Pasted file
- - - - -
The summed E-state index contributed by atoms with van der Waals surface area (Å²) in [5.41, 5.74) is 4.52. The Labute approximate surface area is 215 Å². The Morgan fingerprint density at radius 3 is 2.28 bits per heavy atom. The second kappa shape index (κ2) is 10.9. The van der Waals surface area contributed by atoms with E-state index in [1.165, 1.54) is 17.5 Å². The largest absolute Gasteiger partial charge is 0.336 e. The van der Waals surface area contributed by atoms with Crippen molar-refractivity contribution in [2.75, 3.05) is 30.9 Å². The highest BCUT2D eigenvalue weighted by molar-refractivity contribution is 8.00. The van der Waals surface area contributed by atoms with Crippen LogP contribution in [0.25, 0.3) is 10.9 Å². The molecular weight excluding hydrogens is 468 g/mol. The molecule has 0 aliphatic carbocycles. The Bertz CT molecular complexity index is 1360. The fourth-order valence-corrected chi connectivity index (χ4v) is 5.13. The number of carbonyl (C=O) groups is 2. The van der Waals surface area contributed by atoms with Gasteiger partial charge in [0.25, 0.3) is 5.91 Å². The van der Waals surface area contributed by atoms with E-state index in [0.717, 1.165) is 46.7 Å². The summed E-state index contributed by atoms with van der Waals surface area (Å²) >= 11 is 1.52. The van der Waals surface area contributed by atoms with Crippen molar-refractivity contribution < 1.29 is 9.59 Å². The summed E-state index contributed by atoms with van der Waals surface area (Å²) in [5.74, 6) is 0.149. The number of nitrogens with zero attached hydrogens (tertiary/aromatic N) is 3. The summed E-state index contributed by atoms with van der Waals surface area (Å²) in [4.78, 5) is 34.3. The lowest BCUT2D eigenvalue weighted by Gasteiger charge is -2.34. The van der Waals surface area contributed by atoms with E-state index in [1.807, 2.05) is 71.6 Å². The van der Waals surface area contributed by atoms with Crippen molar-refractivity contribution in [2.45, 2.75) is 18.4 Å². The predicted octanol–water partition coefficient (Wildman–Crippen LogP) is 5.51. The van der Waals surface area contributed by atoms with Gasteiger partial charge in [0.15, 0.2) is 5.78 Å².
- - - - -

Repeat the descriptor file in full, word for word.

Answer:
The summed E-state index contributed by atoms with van der Waals surface area (Å²) in [5.41, 5.74) is 4.52. The Labute approximate surface area is 215 Å². The Morgan fingerprint density at radius 3 is 2.28 bits per heavy atom. The second kappa shape index (κ2) is 10.9. The van der Waals surface area contributed by atoms with E-state index in [1.165, 1.54) is 17.5 Å². The largest absolute Gasteiger partial charge is 0.336 e. The van der Waals surface area contributed by atoms with Crippen molar-refractivity contribution in [2.75, 3.05) is 30.9 Å². The highest BCUT2D eigenvalue weighted by molar-refractivity contribution is 8.00. The van der Waals surface area contributed by atoms with Crippen LogP contribution in [0.25, 0.3) is 10.9 Å². The molecular weight excluding hydrogens is 468 g/mol. The molecule has 0 aliphatic carbocycles. The Bertz CT molecular complexity index is 1360. The fourth-order valence-corrected chi connectivity index (χ4v) is 5.13. The number of carbonyl (C=O) groups is 2. The van der Waals surface area contributed by atoms with Gasteiger partial charge in [0.25, 0.3) is 5.91 Å². The van der Waals surface area contributed by atoms with E-state index in [0.717, 1.165) is 46.7 Å². The summed E-state index contributed by atoms with van der Waals surface area (Å²) >= 11 is 1.52. The van der Waals surface area contributed by atoms with Crippen molar-refractivity contribution < 1.29 is 9.59 Å². The summed E-state index contributed by atoms with van der Waals surface area (Å²) in [5.74, 6) is 0.149. The number of nitrogens with zero attached hydrogens (tertiary/aromatic N) is 3. The summed E-state index contributed by atoms with van der Waals surface area (Å²) in [4.78, 5) is 34.3. The lowest BCUT2D eigenvalue weighted by Gasteiger charge is -2.34. The van der Waals surface area contributed by atoms with E-state index in [1.807, 2.05) is 71.6 Å². The van der Waals surface area contributed by atoms with Crippen molar-refractivity contribution in [2.45, 2.75) is 18.4 Å². The predicted octanol–water partition coefficient (Wildman–Crippen LogP) is 5.51. The van der Waals surface area contributed by atoms with Gasteiger partial charge in [0.15, 0.2) is 5.78 Å².